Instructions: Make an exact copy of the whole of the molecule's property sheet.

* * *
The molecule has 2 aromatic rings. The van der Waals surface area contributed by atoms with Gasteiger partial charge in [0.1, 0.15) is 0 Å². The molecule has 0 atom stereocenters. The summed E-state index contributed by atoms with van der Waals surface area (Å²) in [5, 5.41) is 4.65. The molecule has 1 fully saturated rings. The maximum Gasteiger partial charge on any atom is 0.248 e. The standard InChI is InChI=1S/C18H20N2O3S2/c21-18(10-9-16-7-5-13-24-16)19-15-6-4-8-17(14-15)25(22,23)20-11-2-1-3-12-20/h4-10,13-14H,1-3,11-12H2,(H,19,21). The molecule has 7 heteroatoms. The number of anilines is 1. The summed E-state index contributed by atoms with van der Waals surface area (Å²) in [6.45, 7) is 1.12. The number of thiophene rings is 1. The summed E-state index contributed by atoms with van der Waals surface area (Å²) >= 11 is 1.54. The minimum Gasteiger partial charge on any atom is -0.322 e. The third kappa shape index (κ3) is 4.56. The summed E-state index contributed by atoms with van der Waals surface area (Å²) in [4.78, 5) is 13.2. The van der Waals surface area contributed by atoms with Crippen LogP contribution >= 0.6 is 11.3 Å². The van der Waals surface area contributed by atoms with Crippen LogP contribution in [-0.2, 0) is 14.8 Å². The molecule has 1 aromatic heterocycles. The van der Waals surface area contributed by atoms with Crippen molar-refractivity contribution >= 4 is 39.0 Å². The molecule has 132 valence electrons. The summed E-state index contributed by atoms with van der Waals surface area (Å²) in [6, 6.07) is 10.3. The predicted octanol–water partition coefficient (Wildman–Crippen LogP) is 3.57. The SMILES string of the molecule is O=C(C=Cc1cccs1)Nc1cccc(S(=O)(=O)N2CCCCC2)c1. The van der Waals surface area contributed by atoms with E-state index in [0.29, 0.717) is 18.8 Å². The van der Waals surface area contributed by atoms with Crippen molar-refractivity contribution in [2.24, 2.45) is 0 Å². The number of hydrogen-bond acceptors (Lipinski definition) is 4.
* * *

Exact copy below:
The molecule has 2 aromatic rings. The van der Waals surface area contributed by atoms with Gasteiger partial charge in [0.1, 0.15) is 0 Å². The molecule has 0 atom stereocenters. The summed E-state index contributed by atoms with van der Waals surface area (Å²) in [5, 5.41) is 4.65. The molecule has 1 fully saturated rings. The maximum Gasteiger partial charge on any atom is 0.248 e. The standard InChI is InChI=1S/C18H20N2O3S2/c21-18(10-9-16-7-5-13-24-16)19-15-6-4-8-17(14-15)25(22,23)20-11-2-1-3-12-20/h4-10,13-14H,1-3,11-12H2,(H,19,21). The molecule has 7 heteroatoms. The number of anilines is 1. The summed E-state index contributed by atoms with van der Waals surface area (Å²) in [6.45, 7) is 1.12. The number of thiophene rings is 1. The summed E-state index contributed by atoms with van der Waals surface area (Å²) >= 11 is 1.54. The minimum Gasteiger partial charge on any atom is -0.322 e. The third kappa shape index (κ3) is 4.56. The summed E-state index contributed by atoms with van der Waals surface area (Å²) in [4.78, 5) is 13.2. The van der Waals surface area contributed by atoms with Crippen LogP contribution >= 0.6 is 11.3 Å². The van der Waals surface area contributed by atoms with Crippen LogP contribution in [-0.2, 0) is 14.8 Å². The molecule has 1 aromatic heterocycles. The van der Waals surface area contributed by atoms with Crippen molar-refractivity contribution >= 4 is 39.0 Å². The molecule has 132 valence electrons. The summed E-state index contributed by atoms with van der Waals surface area (Å²) in [6, 6.07) is 10.3. The predicted octanol–water partition coefficient (Wildman–Crippen LogP) is 3.57. The SMILES string of the molecule is O=C(C=Cc1cccs1)Nc1cccc(S(=O)(=O)N2CCCCC2)c1. The van der Waals surface area contributed by atoms with E-state index in [0.29, 0.717) is 18.8 Å². The van der Waals surface area contributed by atoms with Crippen molar-refractivity contribution in [2.24, 2.45) is 0 Å². The number of hydrogen-bond acceptors (Lipinski definition) is 4.